Some of the early blooming varieties already have a light carpet of petals under their branches, signaling the need for the first spraying of the Kaolin clay, which will hopefully help protect the young fruits from European Apple Sawfly, Codling Moth and Plum Curculio all of which tend to find their way into the orchard during or soon after bloom.  If I had more time and resources I would have traps out to monitor the pests and their arrival, instead I will have to rely on the less accurate, but sill useful degree day tracking method to estimate when the first of these insects may pose a threat to the developing fruit.  In an ideal world, I would already have made the first application of the Kaolin clay, but the rain makes applying it almost impossible and if there is one thing I already knew before I got into all this, it is that the reality tending an orchard is more often than not, far from ideal.  Once in a while though, when you are surrounded by blossoms, flitting birds and the aromatic spring air, you forget all that and just appreciate it for what it is.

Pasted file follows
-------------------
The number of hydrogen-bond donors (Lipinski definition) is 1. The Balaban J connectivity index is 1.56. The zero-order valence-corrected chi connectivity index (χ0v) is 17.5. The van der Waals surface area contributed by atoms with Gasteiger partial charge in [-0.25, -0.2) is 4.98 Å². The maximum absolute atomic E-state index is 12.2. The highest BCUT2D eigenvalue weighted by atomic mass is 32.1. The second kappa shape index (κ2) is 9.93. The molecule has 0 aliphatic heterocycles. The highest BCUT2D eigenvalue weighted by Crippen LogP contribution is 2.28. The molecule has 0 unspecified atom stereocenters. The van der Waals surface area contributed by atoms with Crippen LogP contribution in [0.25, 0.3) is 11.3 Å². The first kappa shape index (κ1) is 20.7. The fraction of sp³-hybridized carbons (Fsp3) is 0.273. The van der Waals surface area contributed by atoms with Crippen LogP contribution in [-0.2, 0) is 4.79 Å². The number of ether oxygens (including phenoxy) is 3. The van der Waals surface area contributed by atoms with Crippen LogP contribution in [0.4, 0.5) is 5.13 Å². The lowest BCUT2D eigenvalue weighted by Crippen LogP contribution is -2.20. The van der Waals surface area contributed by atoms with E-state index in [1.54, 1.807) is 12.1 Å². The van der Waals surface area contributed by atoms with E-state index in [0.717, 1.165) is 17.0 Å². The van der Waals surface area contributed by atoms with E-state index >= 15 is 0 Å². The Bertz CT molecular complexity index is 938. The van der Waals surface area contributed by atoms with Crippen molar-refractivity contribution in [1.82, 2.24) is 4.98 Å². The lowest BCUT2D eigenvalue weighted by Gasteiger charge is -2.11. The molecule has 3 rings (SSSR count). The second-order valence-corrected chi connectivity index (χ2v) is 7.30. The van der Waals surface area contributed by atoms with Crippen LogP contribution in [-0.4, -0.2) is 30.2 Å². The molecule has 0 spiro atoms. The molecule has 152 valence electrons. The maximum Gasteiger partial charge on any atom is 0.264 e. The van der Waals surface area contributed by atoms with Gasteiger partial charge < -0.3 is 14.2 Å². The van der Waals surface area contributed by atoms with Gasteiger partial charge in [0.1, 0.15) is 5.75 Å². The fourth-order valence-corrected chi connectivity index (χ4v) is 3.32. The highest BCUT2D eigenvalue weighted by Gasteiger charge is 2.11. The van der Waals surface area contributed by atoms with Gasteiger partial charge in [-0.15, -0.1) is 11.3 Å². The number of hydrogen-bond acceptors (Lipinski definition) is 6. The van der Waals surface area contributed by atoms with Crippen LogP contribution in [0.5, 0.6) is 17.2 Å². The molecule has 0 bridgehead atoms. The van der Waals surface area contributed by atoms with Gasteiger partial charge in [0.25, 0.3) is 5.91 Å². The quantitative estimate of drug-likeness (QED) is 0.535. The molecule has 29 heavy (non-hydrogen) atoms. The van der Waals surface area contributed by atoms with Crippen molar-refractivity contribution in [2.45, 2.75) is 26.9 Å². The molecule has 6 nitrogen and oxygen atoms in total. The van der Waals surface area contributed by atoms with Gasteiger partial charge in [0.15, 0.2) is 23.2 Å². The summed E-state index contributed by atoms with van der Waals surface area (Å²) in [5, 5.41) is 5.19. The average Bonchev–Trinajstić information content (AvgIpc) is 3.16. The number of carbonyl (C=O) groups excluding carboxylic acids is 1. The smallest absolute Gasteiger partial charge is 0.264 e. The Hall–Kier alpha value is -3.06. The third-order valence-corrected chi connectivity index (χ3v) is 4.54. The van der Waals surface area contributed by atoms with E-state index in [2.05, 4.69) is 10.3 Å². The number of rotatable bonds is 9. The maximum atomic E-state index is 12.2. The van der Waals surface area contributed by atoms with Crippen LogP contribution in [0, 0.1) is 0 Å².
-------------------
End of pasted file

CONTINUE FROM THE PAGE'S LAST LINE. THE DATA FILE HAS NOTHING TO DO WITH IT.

Sunday, May 8

King Blossom

Early Spring in the orchard
 The first blossoms opened yesterday on the Summer Scarlet, the earliest variety in the orchard to bloom.  Every fruiting spur on an apple tree produces a cluster of six buds; five centered around a central blossom known as the King Blossom.  This blossom is the first to open and pollination of it is key in insuring good fruit set.  The fruit of the king blossom is often larger than the others in the cluster and is selected at thinning time if one is thinning by hand.
King blossom on Summer Scarlet